Interim valuations in construction refer to the periodic assessment and valuation of the work completed by a contractor during the course of a construction project. These valuations are typically carried out by a quantity surveyor at regular intervals, such as monthly or bi-monthly, as specified in the construction contract. Interim valuations serve as the basis for issuing interim payment certificates, which authorize the release of partial payments to the contractor for the work completed during a specific period.

The main purposes of interim valuations are to:

  1. Maintain cash flow: Interim valuations ensure that contractors receive regular payments for the work they have completed, helping them maintain adequate cash flow to cover labour, materials, and other project-related expenses.
  2. Monitor progress: The interim valuation process allows the client and quantity surveyor to monitor the progress of the construction work, ensuring that the project is on track and in compliance with the contract specifications.
  3. Identify discrepancies: Interim valuations help identify any discrepancies between the planned work and actual work completed, allowing for timely adjustments or corrective actions to be taken.
  4. Manage risk: Regular interim valuations provide an opportunity to identify and address potential risks, such as cost overruns or schedule delays, before they escalate into significant problems.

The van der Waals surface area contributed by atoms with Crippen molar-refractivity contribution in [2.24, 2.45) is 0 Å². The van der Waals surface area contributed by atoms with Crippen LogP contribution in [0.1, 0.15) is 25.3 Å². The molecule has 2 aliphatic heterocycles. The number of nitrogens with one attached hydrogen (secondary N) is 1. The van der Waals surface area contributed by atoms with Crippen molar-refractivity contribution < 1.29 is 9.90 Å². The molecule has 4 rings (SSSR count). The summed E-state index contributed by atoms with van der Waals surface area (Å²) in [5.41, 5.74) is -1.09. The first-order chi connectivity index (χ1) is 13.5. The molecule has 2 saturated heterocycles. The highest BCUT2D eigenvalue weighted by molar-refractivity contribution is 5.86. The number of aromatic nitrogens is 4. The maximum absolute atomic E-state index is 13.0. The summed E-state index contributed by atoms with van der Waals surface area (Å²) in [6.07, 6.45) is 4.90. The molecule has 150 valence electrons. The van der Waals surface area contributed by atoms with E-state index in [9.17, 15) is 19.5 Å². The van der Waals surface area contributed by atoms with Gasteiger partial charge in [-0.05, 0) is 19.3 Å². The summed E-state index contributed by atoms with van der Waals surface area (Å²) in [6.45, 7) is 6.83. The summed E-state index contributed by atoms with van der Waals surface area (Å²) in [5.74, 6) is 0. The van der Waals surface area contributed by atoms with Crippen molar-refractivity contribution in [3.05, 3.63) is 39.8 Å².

The interim valuation process typically involves the following steps:

  1. Site inspection: The quantity surveyor conducts a site inspection to assess the work completed, materials used, and other relevant factors.
  2. Measurement: The quantity surveyor measures the completed work and compares it to the project’s contract documents, such as the Bill of Quantities (BoQ) or Schedule of Rates.
  3. Calculation: Based on the measurements, the quantity surveyor calculates the value of the work done, taking into account any agreed-upon rates, deductions, or retentions specified in the contract.
  4. Payment certificate: The quantity surveyor prepares an interim payment certificate, which details the value of the work completed, any deductions or retentions, and the total amount due to the contractor. This certificate is submitted to the client for approval and payment.

Interim valuations play a crucial role in managing construction projects by ensuring fair compensation for the contractor, maintaining transparency, and promoting effective communication between project stakeholders.